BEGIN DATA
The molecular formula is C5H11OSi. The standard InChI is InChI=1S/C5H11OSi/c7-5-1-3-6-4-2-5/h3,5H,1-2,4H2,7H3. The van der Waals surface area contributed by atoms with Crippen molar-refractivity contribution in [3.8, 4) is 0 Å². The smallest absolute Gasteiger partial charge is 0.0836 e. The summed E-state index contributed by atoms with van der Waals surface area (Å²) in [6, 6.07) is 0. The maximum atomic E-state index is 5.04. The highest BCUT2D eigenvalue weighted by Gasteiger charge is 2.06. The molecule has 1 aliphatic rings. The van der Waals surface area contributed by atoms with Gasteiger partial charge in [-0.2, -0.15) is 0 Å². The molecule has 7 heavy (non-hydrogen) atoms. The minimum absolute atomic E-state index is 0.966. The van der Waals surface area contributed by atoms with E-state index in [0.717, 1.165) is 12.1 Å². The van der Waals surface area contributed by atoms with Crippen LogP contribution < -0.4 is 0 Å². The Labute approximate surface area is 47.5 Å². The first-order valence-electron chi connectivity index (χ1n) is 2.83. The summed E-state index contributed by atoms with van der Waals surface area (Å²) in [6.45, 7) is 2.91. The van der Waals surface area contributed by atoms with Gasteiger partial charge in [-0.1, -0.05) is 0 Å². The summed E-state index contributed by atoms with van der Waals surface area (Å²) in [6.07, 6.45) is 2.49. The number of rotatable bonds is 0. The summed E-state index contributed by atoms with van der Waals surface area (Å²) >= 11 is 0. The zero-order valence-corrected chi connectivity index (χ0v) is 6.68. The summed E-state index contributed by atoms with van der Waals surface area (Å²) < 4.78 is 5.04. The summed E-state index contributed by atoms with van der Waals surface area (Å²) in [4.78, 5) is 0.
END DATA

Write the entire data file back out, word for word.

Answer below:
The molecular formula is C5H11OSi. The standard InChI is InChI=1S/C5H11OSi/c7-5-1-3-6-4-2-5/h3,5H,1-2,4H2,7H3. The van der Waals surface area contributed by atoms with Crippen molar-refractivity contribution in [3.8, 4) is 0 Å². The smallest absolute Gasteiger partial charge is 0.0836 e. The summed E-state index contributed by atoms with van der Waals surface area (Å²) in [6, 6.07) is 0. The maximum atomic E-state index is 5.04. The highest BCUT2D eigenvalue weighted by Gasteiger charge is 2.06. The molecule has 1 aliphatic rings. The van der Waals surface area contributed by atoms with Gasteiger partial charge in [-0.2, -0.15) is 0 Å². The molecule has 7 heavy (non-hydrogen) atoms. The minimum absolute atomic E-state index is 0.966. The van der Waals surface area contributed by atoms with E-state index in [0.717, 1.165) is 12.1 Å². The van der Waals surface area contributed by atoms with Crippen LogP contribution < -0.4 is 0 Å². The Labute approximate surface area is 47.5 Å². The first-order valence-electron chi connectivity index (χ1n) is 2.83. The summed E-state index contributed by atoms with van der Waals surface area (Å²) in [6.45, 7) is 2.91. The van der Waals surface area contributed by atoms with Gasteiger partial charge in [-0.1, -0.05) is 0 Å². The summed E-state index contributed by atoms with van der Waals surface area (Å²) in [6.07, 6.45) is 2.49. The number of rotatable bonds is 0. The summed E-state index contributed by atoms with van der Waals surface area (Å²) >= 11 is 0. The zero-order valence-corrected chi connectivity index (χ0v) is 6.68. The summed E-state index contributed by atoms with van der Waals surface area (Å²) < 4.78 is 5.04. The summed E-state index contributed by atoms with van der Waals surface area (Å²) in [4.78, 5) is 0.